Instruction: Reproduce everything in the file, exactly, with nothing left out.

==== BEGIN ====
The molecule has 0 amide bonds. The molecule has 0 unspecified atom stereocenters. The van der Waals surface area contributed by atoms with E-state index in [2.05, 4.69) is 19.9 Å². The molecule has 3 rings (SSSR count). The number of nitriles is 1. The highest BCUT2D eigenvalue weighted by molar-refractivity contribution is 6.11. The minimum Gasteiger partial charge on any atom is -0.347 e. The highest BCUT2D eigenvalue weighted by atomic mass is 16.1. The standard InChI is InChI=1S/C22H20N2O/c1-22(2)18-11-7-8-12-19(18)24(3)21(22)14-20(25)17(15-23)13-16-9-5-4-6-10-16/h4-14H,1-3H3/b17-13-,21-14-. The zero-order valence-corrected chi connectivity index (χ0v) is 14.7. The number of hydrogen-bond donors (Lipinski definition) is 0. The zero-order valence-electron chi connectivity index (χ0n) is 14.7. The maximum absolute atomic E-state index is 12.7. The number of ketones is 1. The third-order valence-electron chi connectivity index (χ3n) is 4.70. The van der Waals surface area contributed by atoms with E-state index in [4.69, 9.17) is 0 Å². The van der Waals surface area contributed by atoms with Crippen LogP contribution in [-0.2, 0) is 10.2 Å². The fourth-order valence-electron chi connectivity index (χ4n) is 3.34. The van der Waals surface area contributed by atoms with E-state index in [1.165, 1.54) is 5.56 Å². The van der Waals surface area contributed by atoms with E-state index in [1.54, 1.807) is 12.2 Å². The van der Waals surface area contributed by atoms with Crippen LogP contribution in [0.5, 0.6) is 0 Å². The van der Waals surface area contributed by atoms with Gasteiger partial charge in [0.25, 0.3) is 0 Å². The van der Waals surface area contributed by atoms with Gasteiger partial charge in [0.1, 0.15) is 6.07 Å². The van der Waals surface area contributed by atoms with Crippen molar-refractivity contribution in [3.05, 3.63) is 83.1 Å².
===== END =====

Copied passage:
The molecule has 0 amide bonds. The molecule has 0 unspecified atom stereocenters. The van der Waals surface area contributed by atoms with E-state index in [2.05, 4.69) is 19.9 Å². The molecule has 3 rings (SSSR count). The number of nitriles is 1. The highest BCUT2D eigenvalue weighted by molar-refractivity contribution is 6.11. The minimum Gasteiger partial charge on any atom is -0.347 e. The highest BCUT2D eigenvalue weighted by atomic mass is 16.1. The standard InChI is InChI=1S/C22H20N2O/c1-22(2)18-11-7-8-12-19(18)24(3)21(22)14-20(25)17(15-23)13-16-9-5-4-6-10-16/h4-14H,1-3H3/b17-13-,21-14-. The zero-order valence-corrected chi connectivity index (χ0v) is 14.7. The number of hydrogen-bond donors (Lipinski definition) is 0. The zero-order valence-electron chi connectivity index (χ0n) is 14.7. The maximum absolute atomic E-state index is 12.7. The number of ketones is 1. The third-order valence-electron chi connectivity index (χ3n) is 4.70. The van der Waals surface area contributed by atoms with E-state index in [4.69, 9.17) is 0 Å². The van der Waals surface area contributed by atoms with Crippen LogP contribution in [-0.2, 0) is 10.2 Å². The fourth-order valence-electron chi connectivity index (χ4n) is 3.34. The van der Waals surface area contributed by atoms with E-state index in [1.165, 1.54) is 5.56 Å². The van der Waals surface area contributed by atoms with E-state index in [1.54, 1.807) is 12.2 Å². The van der Waals surface area contributed by atoms with Crippen LogP contribution in [0.5, 0.6) is 0 Å². The van der Waals surface area contributed by atoms with Gasteiger partial charge in [0.25, 0.3) is 0 Å². The van der Waals surface area contributed by atoms with Gasteiger partial charge in [0.1, 0.15) is 6.07 Å². The van der Waals surface area contributed by atoms with Crippen molar-refractivity contribution in [3.05, 3.63) is 83.1 Å².